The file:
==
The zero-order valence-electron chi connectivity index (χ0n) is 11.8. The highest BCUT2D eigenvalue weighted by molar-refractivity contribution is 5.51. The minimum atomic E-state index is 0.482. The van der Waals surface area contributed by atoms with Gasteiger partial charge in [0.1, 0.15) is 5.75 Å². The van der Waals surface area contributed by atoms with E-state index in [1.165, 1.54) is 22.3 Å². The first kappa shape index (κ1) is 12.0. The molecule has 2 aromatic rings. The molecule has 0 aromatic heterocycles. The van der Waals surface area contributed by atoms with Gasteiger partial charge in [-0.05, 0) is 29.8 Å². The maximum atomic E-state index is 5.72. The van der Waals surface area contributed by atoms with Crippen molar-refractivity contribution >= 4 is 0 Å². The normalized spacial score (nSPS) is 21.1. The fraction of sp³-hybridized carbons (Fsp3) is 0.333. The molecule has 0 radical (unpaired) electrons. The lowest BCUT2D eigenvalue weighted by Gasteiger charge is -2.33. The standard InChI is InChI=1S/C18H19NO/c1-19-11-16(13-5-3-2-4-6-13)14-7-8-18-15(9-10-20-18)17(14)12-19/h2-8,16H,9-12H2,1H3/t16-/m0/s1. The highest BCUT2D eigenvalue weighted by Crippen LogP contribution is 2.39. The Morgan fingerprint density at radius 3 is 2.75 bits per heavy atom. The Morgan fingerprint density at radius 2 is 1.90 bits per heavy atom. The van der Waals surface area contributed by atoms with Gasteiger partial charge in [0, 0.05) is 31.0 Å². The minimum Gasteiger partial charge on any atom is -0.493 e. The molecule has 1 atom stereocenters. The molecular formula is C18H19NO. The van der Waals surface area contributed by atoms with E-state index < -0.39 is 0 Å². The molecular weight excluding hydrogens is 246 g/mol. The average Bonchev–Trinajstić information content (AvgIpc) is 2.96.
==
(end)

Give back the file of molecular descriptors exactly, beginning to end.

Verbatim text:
The zero-order valence-electron chi connectivity index (χ0n) is 11.8. The highest BCUT2D eigenvalue weighted by molar-refractivity contribution is 5.51. The minimum atomic E-state index is 0.482. The van der Waals surface area contributed by atoms with Gasteiger partial charge in [0.1, 0.15) is 5.75 Å². The van der Waals surface area contributed by atoms with E-state index in [1.165, 1.54) is 22.3 Å². The first kappa shape index (κ1) is 12.0. The molecule has 2 aromatic rings. The molecule has 0 aromatic heterocycles. The van der Waals surface area contributed by atoms with Gasteiger partial charge in [-0.05, 0) is 29.8 Å². The maximum atomic E-state index is 5.72. The van der Waals surface area contributed by atoms with Crippen molar-refractivity contribution >= 4 is 0 Å². The normalized spacial score (nSPS) is 21.1. The fraction of sp³-hybridized carbons (Fsp3) is 0.333. The molecule has 0 radical (unpaired) electrons. The lowest BCUT2D eigenvalue weighted by Gasteiger charge is -2.33. The standard InChI is InChI=1S/C18H19NO/c1-19-11-16(13-5-3-2-4-6-13)14-7-8-18-15(9-10-20-18)17(14)12-19/h2-8,16H,9-12H2,1H3/t16-/m0/s1. The highest BCUT2D eigenvalue weighted by Crippen LogP contribution is 2.39. The Morgan fingerprint density at radius 3 is 2.75 bits per heavy atom. The Morgan fingerprint density at radius 2 is 1.90 bits per heavy atom. The van der Waals surface area contributed by atoms with Gasteiger partial charge in [0, 0.05) is 31.0 Å². The minimum Gasteiger partial charge on any atom is -0.493 e. The molecule has 1 atom stereocenters. The molecular formula is C18H19NO. The van der Waals surface area contributed by atoms with E-state index < -0.39 is 0 Å². The molecular weight excluding hydrogens is 246 g/mol. The average Bonchev–Trinajstić information content (AvgIpc) is 2.96.